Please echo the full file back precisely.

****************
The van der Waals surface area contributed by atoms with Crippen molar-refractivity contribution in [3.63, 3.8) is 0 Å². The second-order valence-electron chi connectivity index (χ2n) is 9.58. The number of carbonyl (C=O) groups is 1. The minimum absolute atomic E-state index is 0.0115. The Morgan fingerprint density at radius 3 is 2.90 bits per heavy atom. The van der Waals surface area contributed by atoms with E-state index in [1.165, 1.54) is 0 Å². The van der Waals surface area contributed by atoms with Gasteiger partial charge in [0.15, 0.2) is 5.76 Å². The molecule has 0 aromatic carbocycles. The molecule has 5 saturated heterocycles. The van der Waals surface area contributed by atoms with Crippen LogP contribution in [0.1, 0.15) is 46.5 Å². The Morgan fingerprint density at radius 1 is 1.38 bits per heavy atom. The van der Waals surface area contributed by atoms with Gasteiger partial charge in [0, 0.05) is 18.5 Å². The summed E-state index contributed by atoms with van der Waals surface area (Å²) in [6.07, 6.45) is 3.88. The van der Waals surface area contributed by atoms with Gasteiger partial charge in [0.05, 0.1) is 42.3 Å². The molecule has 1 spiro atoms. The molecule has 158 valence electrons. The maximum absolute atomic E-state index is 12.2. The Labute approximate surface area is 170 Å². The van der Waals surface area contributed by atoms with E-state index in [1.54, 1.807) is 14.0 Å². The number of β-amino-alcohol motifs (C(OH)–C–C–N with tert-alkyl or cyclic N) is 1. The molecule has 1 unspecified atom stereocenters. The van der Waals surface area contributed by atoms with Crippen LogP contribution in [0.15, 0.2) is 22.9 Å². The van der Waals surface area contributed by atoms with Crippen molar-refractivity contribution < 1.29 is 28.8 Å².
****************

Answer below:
The van der Waals surface area contributed by atoms with Crippen molar-refractivity contribution in [3.63, 3.8) is 0 Å². The second-order valence-electron chi connectivity index (χ2n) is 9.58. The number of carbonyl (C=O) groups is 1. The minimum absolute atomic E-state index is 0.0115. The Morgan fingerprint density at radius 3 is 2.90 bits per heavy atom. The van der Waals surface area contributed by atoms with E-state index in [1.165, 1.54) is 0 Å². The van der Waals surface area contributed by atoms with Gasteiger partial charge in [0.15, 0.2) is 5.76 Å². The molecule has 0 aromatic carbocycles. The molecule has 5 saturated heterocycles. The van der Waals surface area contributed by atoms with Crippen LogP contribution in [0.1, 0.15) is 46.5 Å². The Morgan fingerprint density at radius 1 is 1.38 bits per heavy atom. The van der Waals surface area contributed by atoms with Gasteiger partial charge in [0, 0.05) is 18.5 Å². The summed E-state index contributed by atoms with van der Waals surface area (Å²) in [6.07, 6.45) is 3.88. The van der Waals surface area contributed by atoms with Gasteiger partial charge in [0.05, 0.1) is 42.3 Å². The molecule has 1 spiro atoms. The molecule has 158 valence electrons. The maximum absolute atomic E-state index is 12.2. The Labute approximate surface area is 170 Å². The van der Waals surface area contributed by atoms with E-state index in [1.54, 1.807) is 14.0 Å². The number of β-amino-alcohol motifs (C(OH)–C–C–N with tert-alkyl or cyclic N) is 1. The molecule has 1 unspecified atom stereocenters. The van der Waals surface area contributed by atoms with Crippen LogP contribution in [0.15, 0.2) is 22.9 Å². The van der Waals surface area contributed by atoms with Crippen molar-refractivity contribution < 1.29 is 28.8 Å².